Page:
Others have made similar claims, so Car & Driver magazine recently put them to the test. They found a V-6 Camry at full throttle could be stopped at 130 metres. But to really test the claim, they used a powerful 540-horsepower supercharged Roush Stage 3 Mustang. It took 275 metres, but stop it did.
By comparison, the Prius can only muster 110 anemic ponies. Further, as Newton’s Second Law reminds us, weight is inherently a factor in slowing a moving object. The Prius weighs about two-thirds of what the Roush does.
But while these other cars were brought to full stop, Sikes says he couldn’t even reduce his speed. A video on the web also demonstrates a 2008 Prius easily slowed to a stop with the accelerator fully depressed.
An assisting officer said he saw Sikes apply the brakes and smelled them. But of course that was only when he drew close to the vehicle. The officer doesn’t know what Sikes was doing before he arrived on the scene.
Now here’s the potential smoking gun: Sikes told the reporters that “I was reaching down and trying to pull up on the gas pedal. It didn’t move at all; it was stationary.” That’s awfully daring for somebody who insisted he didn’t even want to take a hand off his steering wheel, notwithstanding that he did so to hold his phone.
I tried to imitate Sikes’ alleged effort in a 2008 Prius. From the front bottom of the steering wheel to the front bottom of the accelerator in up position, it’s 28.5 inches; while fully deployed it’s 2.5 inches farther away. I have average-length arms (33-inch shirt sleeve) and no gut. But even though the steering wheel was as flush to the dashboard as it goes, it prevented me from all but touching the accelerator in the up position.
To reach behind a deployed accelerator and get any kind of a grip you’d have to add at least three more inches. In my case, it required squashing my face against the radio and completely removing my eyes from the road. Only the tallest men could physically do what Sikes claimed he did and no press accounts refer his being exceptionally tall. But to settle this issue (albeit not the others), Sikes would simply have to sit in his Prius and show he could reach behind the pedal while it was fully depressed. Why has nobody asked him to do so? Moreover, even for an orangutan it would be an incredibly awkward move for somebody afraid to pop a car into neutral or hit the ignition button.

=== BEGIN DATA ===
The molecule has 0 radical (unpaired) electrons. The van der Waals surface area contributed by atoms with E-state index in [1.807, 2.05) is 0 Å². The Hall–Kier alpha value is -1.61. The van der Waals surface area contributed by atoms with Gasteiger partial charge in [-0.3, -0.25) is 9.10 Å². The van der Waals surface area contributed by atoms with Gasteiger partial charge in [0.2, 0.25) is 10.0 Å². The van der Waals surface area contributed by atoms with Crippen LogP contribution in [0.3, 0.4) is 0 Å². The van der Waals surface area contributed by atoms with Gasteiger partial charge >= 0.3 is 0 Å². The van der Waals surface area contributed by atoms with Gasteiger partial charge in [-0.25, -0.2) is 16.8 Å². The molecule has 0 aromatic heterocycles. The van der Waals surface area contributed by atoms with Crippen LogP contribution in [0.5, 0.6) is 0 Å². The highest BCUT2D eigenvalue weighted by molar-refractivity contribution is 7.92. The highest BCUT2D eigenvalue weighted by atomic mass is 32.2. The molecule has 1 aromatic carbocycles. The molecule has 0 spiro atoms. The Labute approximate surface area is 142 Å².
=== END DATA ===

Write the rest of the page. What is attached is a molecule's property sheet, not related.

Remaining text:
So why did he do it? Sleuth work at the websites Jalopnik.com and Gawker.com reveals that Sikes and his wife Patty in 2008 filed for bankruptcy and are over $700,000 in debt. Among their creditors is Toyota Financial Services for a lease on a 2008 Toyota Prius, with value at time of bankruptcy of $20,494. The Jalopnik website shows a copy of Toyota’s secured claims form, though when Jalopnik questioned Sikes by e-mail he denied being behind on his Prius payments.
Sikes also has a history of filing insurance claims for allegedly stolen items that is slowly coming to light. In 2001, he filed a police report with the Merced County Sheriff’s Department for $58,000 in stolen property, including jewelry, a prosumer mini-DV camera and gear, and $24,000 in cash, according to Fox40 in Sacramento. His bankruptcy documents show a 2008 payment of $7,400 for an allegedly stolen saxophone and clothes.
For what it’s worth, Sikes owned and operated a website called AdultSwingLife.com. More salacious material on this man will continue to pour in.
But the news conference alone makes it clear Sikes’ story didn’t wash. Journalism schools are supposed to teach that skepticism is paramount. “If your mother says it, check it out,” goes the adage. Yet comments on websites across the country reveal that practically everyone thought the Prius incident was a hoax — though they couldn’t prove it — except for the media.
They have been as determined to not investigate Sikes’ claims as Sikes was to not stop his car. It’s a Toyota media feeding frenzy and the media aren’t about to let little things like incredible stories and readily refutable claims get in the way.
Michael Fumento is director of the non-profit Independent Journalism Project where he specialized in science issues. He can be reached at [email protected]
Photograph by: AFP via Getty Images, NBC News